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Efficient Design

Series:Acing The Interview

Hello and welcome to the second post in my series, Acing the Interview! If you've already been following along, welcome back! Throughout this series, we'll be discussing topics like behavioral and technical questions, as well as design patterns, algorithms, and data structures. We will also cover areas such as mock interviews, how to discuss your projects, and what to expect during the day of the interview. If you are just joining us, I would highly recommend going back to the first post of this series on Behavioral Questions and reading through it all to be prepared for your interview.

Today, we'll continue on to the next topic of discussion, once again summarizing some examples from Cracking the Coding Interview 1 with some of my own experiences and insight. If you have the time though, I would highly recommend purchasing the book and reading it through to be prepared for your next interview. We have a lot of information to cover so let's get started with our next topic: Efficient Design.

"Knowledge has to be improved, challenged, and increased constantly, or it vanishes."     -Peter Drucker

There are 4 main topics that I've included into the category of Efficient Design. These areas include:

  1. Big O Notation
  2. Data Structures
  3. Algorithms
  4. Design Patterns

Big O Notation

The big O notation is a fairly straight forward concept, which describes the time (run-time) and space (memory storage) complexity of your code using algebraic terms. This notation is used to describe the worst-case performance of your algorithms and determines if that algorithm will scale well with a larger data set. For example, when looking at a typical example of O(n2), which is typically pronounced as "Big O squared", we can understand that an algorithm will run in quadratic time, where the runtime gets slower as the data input grows. It is one of the most fundamental tools for computer scientists as it helps to analyze the cost of an algorithm. Due to its ability to determine cost, it is also a good practice for software engineers to understand this concept as well.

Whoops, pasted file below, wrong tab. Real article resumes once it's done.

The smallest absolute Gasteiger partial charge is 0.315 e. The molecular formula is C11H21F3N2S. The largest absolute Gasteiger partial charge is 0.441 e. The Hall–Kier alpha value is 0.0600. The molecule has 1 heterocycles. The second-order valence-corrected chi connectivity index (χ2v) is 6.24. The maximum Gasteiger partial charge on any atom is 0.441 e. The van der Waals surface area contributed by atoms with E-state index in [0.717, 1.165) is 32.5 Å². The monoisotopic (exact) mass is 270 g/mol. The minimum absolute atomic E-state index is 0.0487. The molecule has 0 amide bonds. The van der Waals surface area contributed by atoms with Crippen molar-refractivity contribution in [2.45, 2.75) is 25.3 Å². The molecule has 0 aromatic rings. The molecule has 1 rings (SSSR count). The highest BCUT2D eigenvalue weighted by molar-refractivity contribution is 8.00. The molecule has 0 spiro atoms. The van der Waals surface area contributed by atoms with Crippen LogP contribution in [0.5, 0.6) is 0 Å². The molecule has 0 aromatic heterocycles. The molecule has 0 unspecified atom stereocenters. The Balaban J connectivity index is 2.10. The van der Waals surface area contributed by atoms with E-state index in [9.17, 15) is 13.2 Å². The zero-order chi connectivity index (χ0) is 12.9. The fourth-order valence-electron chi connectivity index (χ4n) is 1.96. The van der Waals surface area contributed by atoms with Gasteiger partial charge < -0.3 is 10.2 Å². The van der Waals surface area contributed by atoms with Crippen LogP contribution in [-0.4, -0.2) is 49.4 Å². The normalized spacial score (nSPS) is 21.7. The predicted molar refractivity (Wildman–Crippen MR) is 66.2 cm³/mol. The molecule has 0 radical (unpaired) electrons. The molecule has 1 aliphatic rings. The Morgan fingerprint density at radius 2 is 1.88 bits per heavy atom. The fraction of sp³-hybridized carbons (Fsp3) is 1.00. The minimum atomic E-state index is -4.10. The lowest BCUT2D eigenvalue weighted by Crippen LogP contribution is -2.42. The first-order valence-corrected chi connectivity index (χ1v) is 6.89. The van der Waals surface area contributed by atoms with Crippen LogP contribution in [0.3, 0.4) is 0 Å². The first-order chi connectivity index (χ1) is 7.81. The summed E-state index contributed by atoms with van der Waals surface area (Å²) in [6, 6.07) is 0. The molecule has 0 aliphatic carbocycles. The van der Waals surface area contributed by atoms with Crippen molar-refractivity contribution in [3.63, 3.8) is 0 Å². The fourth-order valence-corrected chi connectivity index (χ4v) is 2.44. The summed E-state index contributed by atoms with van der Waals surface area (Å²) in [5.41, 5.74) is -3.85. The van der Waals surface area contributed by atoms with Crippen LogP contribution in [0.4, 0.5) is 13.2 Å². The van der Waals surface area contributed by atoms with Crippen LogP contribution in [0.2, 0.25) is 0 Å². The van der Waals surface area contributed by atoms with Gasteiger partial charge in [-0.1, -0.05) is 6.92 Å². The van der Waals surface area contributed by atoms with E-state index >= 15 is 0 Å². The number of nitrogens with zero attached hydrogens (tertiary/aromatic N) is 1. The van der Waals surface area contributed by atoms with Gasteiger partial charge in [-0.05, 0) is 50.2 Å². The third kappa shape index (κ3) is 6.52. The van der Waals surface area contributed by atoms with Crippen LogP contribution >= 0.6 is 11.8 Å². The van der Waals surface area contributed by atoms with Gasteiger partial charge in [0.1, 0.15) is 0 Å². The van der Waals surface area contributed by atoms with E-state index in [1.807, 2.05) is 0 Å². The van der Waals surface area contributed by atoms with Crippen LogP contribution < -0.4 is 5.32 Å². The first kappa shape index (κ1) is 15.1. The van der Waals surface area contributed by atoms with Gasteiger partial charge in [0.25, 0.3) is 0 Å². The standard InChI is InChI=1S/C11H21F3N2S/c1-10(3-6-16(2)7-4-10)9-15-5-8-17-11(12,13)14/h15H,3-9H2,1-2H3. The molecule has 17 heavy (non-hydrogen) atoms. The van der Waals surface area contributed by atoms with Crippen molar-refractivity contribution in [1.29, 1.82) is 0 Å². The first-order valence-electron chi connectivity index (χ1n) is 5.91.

The most important aspect to remember about big O notation is to not over-think it. The reason that we look at the worst-case scenario with this notation is because it is O(mn) (a.k.a. exponentially) easier to do so then looking at the best-case and/or average-case of the function...see what I did there😉. If a function takes the same amount of time and space to execute, regardless of the size of the input, then it's time and space complexity is O(1). If the time/space to execute is proportional to the size of the input, then its big O notation is O(n), where n is the size of the input. If you are working with nested loops, where each loop has the same input, then you're looking at an O(n2) complexity, which runs in quadratic time. With this big O notation, as the input for the function grows, the runtime will get slower.

This might seem complex at first but, with a little bit of patience and practice, you will quickly realize that it's no more difficult than looking at a couple lines of code, identifying the time and space consuming statements, and determining how they interact with each other. From there, it's just a matter of writing down a couple of numbers and letters in the right format.

Data Structures